By Ray Hickson
Extraordinary is a word that has been used by many to describe Pat Webster’s career and, humble as he is, the man himself would agree it has been just that.
From an injury shortened stint as jockey to a trainer for over 40 years to life saving mentor of apprentices and other racing folk doing it tough, through his role with Racing Mates as drug and alcohol counsellor for Racing NSW.
This story isn’t meant to encapsulate Webster’s life, he has a book called ‘Don’t Die Wondering’ that can do it pretty well. But it reflects on a man who may no longer be training horses but will never be lost to racing.
There’s no way he’d give up the work that gives others a second chance, not only in racing but in life, and he says that’s as rewarding as it gets.
When Webster, 69, announced late last year that his training days were over it gave him, and wife Chrissie, time to look back and he’s incredibly proud of what he sees in the rear-view mirror.
“I’ve done a lot of reflecting since I made the decision,’’ Webster said.
“The thing that softened the blow is what I do with Racing NSW because it gives me another interest and it’s something I love doing. If I didn’t have that I don’t know whether I’d have made the decision.
“Who would have thought someone would have written a book about me.
“To have someone write a book, to win a Doncaster, do what I do with Racing NSW. For me to do that, a kid from Inverell who couldn’t spell his name at nine years old, it’s just amazing.”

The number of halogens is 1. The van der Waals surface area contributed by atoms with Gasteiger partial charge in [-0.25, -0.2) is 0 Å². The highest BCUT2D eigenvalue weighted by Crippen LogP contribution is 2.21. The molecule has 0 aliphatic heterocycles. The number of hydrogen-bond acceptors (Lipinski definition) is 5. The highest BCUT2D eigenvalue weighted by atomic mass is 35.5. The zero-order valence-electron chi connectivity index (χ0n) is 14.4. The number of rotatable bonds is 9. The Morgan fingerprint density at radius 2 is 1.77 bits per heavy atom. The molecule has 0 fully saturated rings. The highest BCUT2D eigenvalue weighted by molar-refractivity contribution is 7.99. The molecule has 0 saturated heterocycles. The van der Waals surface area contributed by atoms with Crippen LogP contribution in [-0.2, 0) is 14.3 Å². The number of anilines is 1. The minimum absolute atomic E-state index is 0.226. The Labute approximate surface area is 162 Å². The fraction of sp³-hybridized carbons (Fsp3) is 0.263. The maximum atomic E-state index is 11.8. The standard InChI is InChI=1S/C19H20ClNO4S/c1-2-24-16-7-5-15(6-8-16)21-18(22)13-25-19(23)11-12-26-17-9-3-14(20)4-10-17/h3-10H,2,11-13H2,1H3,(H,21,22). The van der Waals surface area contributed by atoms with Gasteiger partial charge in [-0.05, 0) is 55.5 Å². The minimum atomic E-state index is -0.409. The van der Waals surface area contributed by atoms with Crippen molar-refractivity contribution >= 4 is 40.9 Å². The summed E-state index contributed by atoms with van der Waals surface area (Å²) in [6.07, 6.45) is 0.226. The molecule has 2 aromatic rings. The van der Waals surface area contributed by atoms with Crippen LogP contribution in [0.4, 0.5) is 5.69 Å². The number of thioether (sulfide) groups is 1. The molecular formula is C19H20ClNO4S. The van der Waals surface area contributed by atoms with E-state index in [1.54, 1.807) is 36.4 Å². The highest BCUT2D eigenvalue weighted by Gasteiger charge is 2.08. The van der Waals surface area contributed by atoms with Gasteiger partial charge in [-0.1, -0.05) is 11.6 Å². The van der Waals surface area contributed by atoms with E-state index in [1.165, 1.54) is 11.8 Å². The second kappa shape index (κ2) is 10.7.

Webster, who first landed at Randwick in 1965 as an apprentice jockey, took out a trainer’s license in 1978 following a stint as a wharfie but has never had a big string of horses. Over the years his numbers would rarely top a dozen.
Yet he always seemed to uncover a headliner. Think Ab Initio, At Sea, Montana Sands, Shy Hero, Thankgodyou’rehere.
And, of course, Happy Clapper. The horse Webster used to lovingly refer to as a donkey from his backward appearance when he arrived from owner Michael Thomas as a youngster.
The horse who would eventually hand him his Group 1 win – in the 2017 Epsom Handicap – and the horse that, in the following autumn, realised a long standing dream to win him a Doncaster.
“After running second to Winx (in the 2016 Doncaster) I thought ‘there we go again’ and then he ran second the next year on a heavy track to It’s Somewhat,’’ he said.
“He’d run second two years in a row, I thought ‘you’re not going to win at your third. It doesn’t happen’. He was going up in weight all the time, lo and behold he draws a good alley and he wins.
“I can’t imagine life without Happy Clapper.
“It’s just been an amazing journey. Even though I’ve lived it I still pinch myself every day because I don’t know how it happened, or why it happened, but thank God it did happen.”
At times Webster wonders why Happy Clapper was so popular.
Was it his name? Is it because he had longevity at the top level? Both are factors but his stoushes with Winx surely had something to do with it.